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The Uberisation Curse

On-demand services despite their convenience are also making us miserable. From transportation to learning. They have massive upside too. How do we balance?

On a cold spring day you’ve just landed at the London Heathrow airport. You head over to the Uber boarding point at short stay car park 5. You summon your ride and wait staring at your screen for the driver to show-up. There are many unsuspecting passengers doing the same thing around you. You keep staring at the animated car icon on Uber and hope that the driver shows up sooner rather than later. It takes about 40 minutes just as the driver calls you and you scramble to locate the car’s number plate. As he complains about the queues at the terminal, you are already frustrated but are glad to get out of the airport. Sounds familiar?

On-demand services aren’t always better

Consider our earlier example, if you had called a private cab company and scheduled the ride ahead of time, you would have found the driver waiting with a placard outside the terminal. While Uber is supposed to be convenient, in this case it ends up being inconvenient.

Another ubiquitous on-demand part of our lives is entertainment. For instance, I have YouTube premium. Ad-free videos and curated music is awesome and value for money. I also need my Netflix for Star Trek, Disney+ for Marvel, and Amazon Prime Video for Star Wars. We now have more choice of programming than any other time in human history. Yet have you noticed that it is quite frustrating to decide what to watch, so we end up watching familiar shows like “Big bang theory”. Don’t even get me started on the graveyard of Netflix originals.

When my generation grew up, entertainment was not on-demand. Yet, we had programming pre-curated, pre-planned and delivered through a device called as TV 😀. It was awesome, even with ads!

On-demand services might be making us miserable

Aren’t food delivery apps brilliant? Last week, I found myself randomly scrolling on the feed of one of India’s popular food delivery apps called Swiggy. I asked myself, what am I doing on Swiggy? Then I realised I was hungry, probably a little bored, too. I subconsciously made a pavlovian association between Hunger, boredom and Swiggy. Thankfully, my conscious afterthought pulled me out of it. I was shocked at how addictive this stuff is!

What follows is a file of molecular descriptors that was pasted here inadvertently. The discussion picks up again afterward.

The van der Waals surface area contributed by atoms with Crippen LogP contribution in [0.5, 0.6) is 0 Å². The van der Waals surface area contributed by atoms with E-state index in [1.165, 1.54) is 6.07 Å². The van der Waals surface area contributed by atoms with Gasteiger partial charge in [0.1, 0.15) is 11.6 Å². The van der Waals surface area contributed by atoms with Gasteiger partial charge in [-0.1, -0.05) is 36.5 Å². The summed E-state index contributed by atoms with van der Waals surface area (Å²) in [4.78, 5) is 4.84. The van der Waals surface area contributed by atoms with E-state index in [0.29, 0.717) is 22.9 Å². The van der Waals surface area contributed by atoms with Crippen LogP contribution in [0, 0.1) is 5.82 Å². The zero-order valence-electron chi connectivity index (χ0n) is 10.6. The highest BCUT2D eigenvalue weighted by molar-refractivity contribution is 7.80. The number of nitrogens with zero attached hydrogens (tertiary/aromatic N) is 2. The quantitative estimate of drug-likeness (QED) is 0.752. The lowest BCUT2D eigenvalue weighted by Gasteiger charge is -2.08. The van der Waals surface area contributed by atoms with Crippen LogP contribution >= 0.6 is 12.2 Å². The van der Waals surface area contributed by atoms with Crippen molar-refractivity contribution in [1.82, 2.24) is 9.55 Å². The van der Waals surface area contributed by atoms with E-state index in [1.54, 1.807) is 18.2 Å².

Swiggy is frictionless. Literally 3 taps and you can get your favourite burger and fries at your door under 20 minutes. Despite all the convenience, selecting the restaurant and the menu is still stressful. In conclusion, on-demand sugar and fat might be convenient, but does not add much value to our mental peace or physical health by creating an addictive association. On the other hand, if you spend time mindfully buying ingredients, and cooking it with or for your loved ones, it is therapeutic. I know that not everyone will agree with me, but it is worth trying, mindful cooking can be an outstanding de-stressor.

When you have too much choice and availability, we tend to become lazy. For instance, in the example above, in a food ordering app, we tend to be frustrated with the choice fatigue, and would often give into the algorithmic recommendations. Algorithms do not necessarily have your best interests at heart. Instead, they optimise for engagement. Prior to Uberisation, you would mindfully think what cuisine you wish to eat, then look up the best restaurants, make a reservation, dress-up and have a good time, regardless of the food. It is more joyful even if not convenient.

The curse is universal

Learning on YouTube is awesome, but there is something different about hand-picking books and making sense of them in a slow and mindful manner. On-demand learning apps are causing a tectonic shift in the way our youth learns. It is super convenient, but are we losing something in the process? You tell me!

Take groceries, remember in the pre-pandemic world when you drove to your favourite supermarket and discovered new products, tried new kinds of cheese, or perhaps made new friends in the aisle? On-demand grocery is super convenient, but why do I miss going to the supermarket with a check-list in my hand and let randomness of the supermarket surprise me?

Spotify is awesome too, but it can never replace the joy of a mixed-tape the love of your life made for you. Salon services, healthcare, home services, much of the same can be said about almost all the on-demand services.

Best of both worlds is possible

On demand services are making a lot of positive difference to the world as well. As a result of changed market dynamics smaller players now have access to a larger marketplace. These services are also market expanding in nature. For instance post introduction of Ola / Uber in India, the taxi market has expanded significantly. This means greater employment for the masses and overall better domestic consumption for the economy.

The key is mindful consumption of on-demand services. Hair Salons are still around, so are restaurants and supermarkets. We still have libraries and bookstores from where you can borrow reference books. You can still make a digital mixed-tape and surprise your loved one on your next anniversary. You could still use Uber when it really is convenient, and you could still use Swiggy when pandemic makes it nothing more than a lifeline.

The challenge is also open for the on-demand service providers to open up experiences that are currently missing. This is happening in e-commerce, where many major brands offer a hybrid shopping experience. Others can follow suit and bring back the very experiences that make us human.

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